My feet land in a totally neutral manner, and the heels of my footwear show hardly any excessive wear pattern.
Yea all of my footwear do this. Just makes walking a more expensive hobby. Thanks for the help

gunwharfman

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Re: Sole damage on boots
« Reply #7 on: 12:43:27, 16/09/18 »
Could you get a boot repairer to fit a metal plate in that particular area? Boots used to have them hammered in as a routine, my dad always organised his boots in this way, saved him a lot of money!

Another option to try (I too have a similar problem to you, but mine is along the whole of one side of my left boot) is to get an old trainer insole and cut a piece out from the same area as your boot problem and then wedge it underneath your boot insole. I've done this to 'tilt' my foot back to neutral and it works for me.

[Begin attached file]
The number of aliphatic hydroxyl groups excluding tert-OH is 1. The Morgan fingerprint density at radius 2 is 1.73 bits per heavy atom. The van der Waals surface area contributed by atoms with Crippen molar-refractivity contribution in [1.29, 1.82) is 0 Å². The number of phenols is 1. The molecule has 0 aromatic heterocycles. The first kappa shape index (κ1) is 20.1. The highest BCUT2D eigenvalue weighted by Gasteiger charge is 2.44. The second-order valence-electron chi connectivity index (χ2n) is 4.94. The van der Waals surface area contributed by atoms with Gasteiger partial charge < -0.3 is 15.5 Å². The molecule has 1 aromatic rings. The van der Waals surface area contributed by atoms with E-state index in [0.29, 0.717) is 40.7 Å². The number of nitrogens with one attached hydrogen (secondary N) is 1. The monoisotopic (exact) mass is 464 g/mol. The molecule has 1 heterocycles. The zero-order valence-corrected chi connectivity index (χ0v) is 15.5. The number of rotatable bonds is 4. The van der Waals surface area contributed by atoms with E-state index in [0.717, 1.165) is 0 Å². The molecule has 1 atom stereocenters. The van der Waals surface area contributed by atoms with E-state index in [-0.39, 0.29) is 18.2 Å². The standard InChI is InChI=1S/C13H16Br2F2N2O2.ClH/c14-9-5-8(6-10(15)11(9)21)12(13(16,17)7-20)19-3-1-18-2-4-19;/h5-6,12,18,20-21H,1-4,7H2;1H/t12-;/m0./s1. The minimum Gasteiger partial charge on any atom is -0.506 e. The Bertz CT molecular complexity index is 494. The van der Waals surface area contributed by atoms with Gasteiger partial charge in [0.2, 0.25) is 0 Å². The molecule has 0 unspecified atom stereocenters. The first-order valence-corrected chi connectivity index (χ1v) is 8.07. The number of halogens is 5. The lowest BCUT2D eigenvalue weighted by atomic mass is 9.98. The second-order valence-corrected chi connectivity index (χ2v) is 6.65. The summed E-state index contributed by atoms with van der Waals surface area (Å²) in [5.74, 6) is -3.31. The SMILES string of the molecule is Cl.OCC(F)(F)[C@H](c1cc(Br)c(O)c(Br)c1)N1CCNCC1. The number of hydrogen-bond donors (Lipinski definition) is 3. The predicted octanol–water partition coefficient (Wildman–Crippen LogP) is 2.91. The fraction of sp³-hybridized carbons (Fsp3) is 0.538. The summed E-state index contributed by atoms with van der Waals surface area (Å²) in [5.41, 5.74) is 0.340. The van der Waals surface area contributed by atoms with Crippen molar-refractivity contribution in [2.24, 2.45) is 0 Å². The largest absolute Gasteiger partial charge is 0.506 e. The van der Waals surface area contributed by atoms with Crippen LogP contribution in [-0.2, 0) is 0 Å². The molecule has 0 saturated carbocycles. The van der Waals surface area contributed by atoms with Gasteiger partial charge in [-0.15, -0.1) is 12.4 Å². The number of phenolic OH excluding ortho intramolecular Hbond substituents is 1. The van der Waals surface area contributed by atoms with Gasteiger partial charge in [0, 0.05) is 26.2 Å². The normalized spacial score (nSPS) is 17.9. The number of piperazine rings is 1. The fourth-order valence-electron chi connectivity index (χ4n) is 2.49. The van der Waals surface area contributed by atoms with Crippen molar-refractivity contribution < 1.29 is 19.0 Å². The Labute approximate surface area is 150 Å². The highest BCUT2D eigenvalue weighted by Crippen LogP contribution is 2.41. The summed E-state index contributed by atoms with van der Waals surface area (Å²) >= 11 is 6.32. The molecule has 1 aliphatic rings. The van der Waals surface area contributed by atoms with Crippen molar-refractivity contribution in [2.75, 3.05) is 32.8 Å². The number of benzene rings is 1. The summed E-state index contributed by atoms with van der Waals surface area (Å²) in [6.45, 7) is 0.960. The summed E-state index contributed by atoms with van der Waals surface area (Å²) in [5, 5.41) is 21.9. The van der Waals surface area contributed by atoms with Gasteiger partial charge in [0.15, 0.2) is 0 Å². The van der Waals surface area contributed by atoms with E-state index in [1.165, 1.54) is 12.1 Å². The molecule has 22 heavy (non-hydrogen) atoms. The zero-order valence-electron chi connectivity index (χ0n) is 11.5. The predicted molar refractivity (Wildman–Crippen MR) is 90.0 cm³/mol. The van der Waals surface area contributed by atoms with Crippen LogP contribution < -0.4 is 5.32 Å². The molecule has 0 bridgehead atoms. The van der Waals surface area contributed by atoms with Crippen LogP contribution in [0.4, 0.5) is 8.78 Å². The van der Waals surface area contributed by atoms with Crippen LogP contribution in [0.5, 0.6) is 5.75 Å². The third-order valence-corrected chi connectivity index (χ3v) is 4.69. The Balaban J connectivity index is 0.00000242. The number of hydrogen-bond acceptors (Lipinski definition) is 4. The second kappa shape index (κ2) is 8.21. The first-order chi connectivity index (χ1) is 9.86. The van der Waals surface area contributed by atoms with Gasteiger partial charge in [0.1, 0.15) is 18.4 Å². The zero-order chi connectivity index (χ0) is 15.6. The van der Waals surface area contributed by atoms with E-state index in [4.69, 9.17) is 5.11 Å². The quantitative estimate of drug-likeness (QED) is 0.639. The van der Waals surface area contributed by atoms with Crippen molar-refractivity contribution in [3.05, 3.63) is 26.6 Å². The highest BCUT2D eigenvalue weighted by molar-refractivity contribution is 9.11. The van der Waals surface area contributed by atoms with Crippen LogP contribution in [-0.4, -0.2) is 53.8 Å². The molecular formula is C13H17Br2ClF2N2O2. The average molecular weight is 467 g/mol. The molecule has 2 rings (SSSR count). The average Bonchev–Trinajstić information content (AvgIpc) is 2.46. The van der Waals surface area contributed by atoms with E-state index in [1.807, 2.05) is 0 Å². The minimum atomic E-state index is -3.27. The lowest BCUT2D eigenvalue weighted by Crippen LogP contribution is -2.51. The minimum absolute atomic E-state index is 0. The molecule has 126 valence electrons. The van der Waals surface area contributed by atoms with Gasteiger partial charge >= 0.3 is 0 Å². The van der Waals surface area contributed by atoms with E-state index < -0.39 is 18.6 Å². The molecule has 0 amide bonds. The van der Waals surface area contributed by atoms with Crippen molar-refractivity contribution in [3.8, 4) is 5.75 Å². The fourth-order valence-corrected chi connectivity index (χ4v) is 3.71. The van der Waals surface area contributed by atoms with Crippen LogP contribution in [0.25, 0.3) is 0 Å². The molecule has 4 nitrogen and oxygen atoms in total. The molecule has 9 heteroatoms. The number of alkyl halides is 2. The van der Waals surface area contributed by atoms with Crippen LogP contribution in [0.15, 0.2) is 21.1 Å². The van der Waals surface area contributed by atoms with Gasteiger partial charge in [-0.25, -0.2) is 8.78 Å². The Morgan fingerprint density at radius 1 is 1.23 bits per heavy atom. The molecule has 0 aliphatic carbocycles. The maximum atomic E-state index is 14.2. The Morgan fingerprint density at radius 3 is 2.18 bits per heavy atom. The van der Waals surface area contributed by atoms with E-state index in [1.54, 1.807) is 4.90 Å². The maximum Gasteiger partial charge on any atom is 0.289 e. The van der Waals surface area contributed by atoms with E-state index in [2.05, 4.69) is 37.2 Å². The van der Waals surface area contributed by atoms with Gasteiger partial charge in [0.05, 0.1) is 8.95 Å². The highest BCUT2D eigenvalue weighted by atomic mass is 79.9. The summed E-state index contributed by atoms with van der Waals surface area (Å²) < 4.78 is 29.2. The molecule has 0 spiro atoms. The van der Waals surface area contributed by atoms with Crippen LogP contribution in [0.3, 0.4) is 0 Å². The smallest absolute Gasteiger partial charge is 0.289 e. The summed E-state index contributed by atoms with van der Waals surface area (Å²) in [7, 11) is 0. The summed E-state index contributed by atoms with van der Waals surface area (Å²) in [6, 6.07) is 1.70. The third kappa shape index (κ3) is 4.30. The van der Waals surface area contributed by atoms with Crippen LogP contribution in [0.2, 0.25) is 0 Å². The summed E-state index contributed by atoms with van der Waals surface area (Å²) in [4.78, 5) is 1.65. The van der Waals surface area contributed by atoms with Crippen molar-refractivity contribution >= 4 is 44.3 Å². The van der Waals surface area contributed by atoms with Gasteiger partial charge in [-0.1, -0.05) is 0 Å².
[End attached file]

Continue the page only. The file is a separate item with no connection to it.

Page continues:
bobblebob

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Re: Sole damage on boots
« Reply #8 on: 12:57:59, 16/09/18 »
Could you get a boot repairer to fit a metal plate in that particular area? Boots used to have them hammered in as a routine, my dad always organised his boots in this way, saved him a lot of money!

Another option to try (I too have a similar problem to you, but mine is along the whole of one side of my left boot) is to get an old trainer insole and cut a piece out from the same area as your boot problem and then wedge it underneath your boot insole. I've done this to 'tilt' my foot back to neutral and it works for me.
Cheers will give that a try.

ninthace

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Re: Sole damage on boots
« Reply #9 on: 17:01:46, 16/09/18 »
Cheers will give that a try.


The downside is that you will skid on the heel plate but on the up side the sparks will allow you to see to walk in the dark.
Solvitur Ambulando

BuzyG

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Re: Sole damage on boots
« Reply #10 on: 21:15:37, 16/09/18 »

The downside is that you will skid on the heel plate but on the up side the sparks will allow you to see to walk in the dark.
;D  made me laugh.